The Emporor’s New Clothes

October 23, 2013


It’s often a case of the emperor’s new clothes in Dublin theatre circles. And some pretty flabby bodies. Ideas are praised over execution as we put our game face on across social networks, revealing several more behind the backs of the praised. I met up with Alan Gilsenan, the award-winning documentarian and theatre director, who agreed that we could all do with being a little less satisfied with ourselves. “There’s a terrible decency in action, he says, “where we go along to something and we all think it’s crap. Yet we tell everybody its great. ‘It’s fantastic. I loved it’. Meanwhile down the pub you’re like ‘Goooood that was awful.”

If we look beyond these shores, he says, we’ll find were not all that. “I don’t think our critical faculties have been honed. A lot of the work is parochial, smug and feels formulaic. Yet you still see these shows venerated as some kind of landmark production. Revolutionary. Breakthrough. And your like “c’mon lads, this is just boring”.

Disappointed and disgruntled by theatre he found satisfaction in the dance world, particularly the Dublin Dance Festival where his new work in progress, The Burning House, will be shown next week.

“People like Jerome Bel have made pieces that I have been really struck by. That weren’t linear and literal, but were exciting and vibrant. ”

His elegy for Patrick Pearse, a collaboration with trad legend Martin Hayes, is very much visual theatre. Non-narrative, the piece is neither historical nor logical and he hopes it will have the sense and motion of jazz music. “It steps away from the politics and history and all the literal stuff we know about Pearse. This is about the emotive stuff, the intangible stuff. Martin’s music articulates that.”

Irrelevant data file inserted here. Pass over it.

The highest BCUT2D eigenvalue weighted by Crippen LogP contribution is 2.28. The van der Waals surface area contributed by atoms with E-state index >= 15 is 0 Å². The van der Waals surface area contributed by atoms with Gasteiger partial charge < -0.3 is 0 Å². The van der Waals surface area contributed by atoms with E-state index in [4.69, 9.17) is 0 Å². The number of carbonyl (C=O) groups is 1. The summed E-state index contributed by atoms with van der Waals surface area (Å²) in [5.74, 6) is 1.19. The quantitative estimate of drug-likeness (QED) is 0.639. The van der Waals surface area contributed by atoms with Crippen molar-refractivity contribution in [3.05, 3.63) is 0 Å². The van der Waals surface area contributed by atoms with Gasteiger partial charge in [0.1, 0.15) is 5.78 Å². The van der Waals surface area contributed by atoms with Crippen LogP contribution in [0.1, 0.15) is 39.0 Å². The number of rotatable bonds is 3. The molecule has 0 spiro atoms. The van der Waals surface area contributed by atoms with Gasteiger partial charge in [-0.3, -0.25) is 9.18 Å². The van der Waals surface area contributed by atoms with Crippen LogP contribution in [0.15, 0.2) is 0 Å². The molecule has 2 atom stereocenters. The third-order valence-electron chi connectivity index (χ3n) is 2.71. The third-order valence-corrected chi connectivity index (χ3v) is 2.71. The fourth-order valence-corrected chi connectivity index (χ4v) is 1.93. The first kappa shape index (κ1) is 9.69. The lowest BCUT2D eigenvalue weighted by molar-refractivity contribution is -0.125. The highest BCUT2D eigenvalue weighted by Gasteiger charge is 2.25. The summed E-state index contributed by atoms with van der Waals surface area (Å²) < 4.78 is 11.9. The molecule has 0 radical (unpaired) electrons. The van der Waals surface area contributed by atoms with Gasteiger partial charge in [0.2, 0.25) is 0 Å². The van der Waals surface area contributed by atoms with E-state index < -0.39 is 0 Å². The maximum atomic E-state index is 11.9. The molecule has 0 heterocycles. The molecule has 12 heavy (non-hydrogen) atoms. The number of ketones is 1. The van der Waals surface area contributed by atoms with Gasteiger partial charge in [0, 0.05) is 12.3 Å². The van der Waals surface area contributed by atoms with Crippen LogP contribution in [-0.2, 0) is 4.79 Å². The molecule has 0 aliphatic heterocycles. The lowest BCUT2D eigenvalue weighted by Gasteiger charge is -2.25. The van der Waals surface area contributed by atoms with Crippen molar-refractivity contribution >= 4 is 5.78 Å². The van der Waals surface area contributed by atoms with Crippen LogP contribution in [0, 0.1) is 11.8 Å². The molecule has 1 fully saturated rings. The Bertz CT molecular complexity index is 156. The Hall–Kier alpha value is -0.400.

It’s the first phase of what he hopes will be a much larger production staged as part of the centenary celebration of 1916. “While the piece certainly isn’t about 1916, the Rising was an artistic statement as much as a political statement. Historically it was a failure, yet symbolically and theatrically it was a success.”

With an eclectic, international company in place he is looking at Pearse as an artist turned revolutionary, who made his art his life… and his death. “Through that we are looking in broader terms at the idea, most recently manifested in the Arab Spring, of what happens when the artistic gesture becomes the political act.”

With plans a foot to commemorate 1916 the problem remains; what do we do about Pearse? “We’ve become embarrassed by him .I think we should explore him, remember him, listen to him. Do justice to his spirit.”

First Published in the Sunday Independent, May 14th 2012

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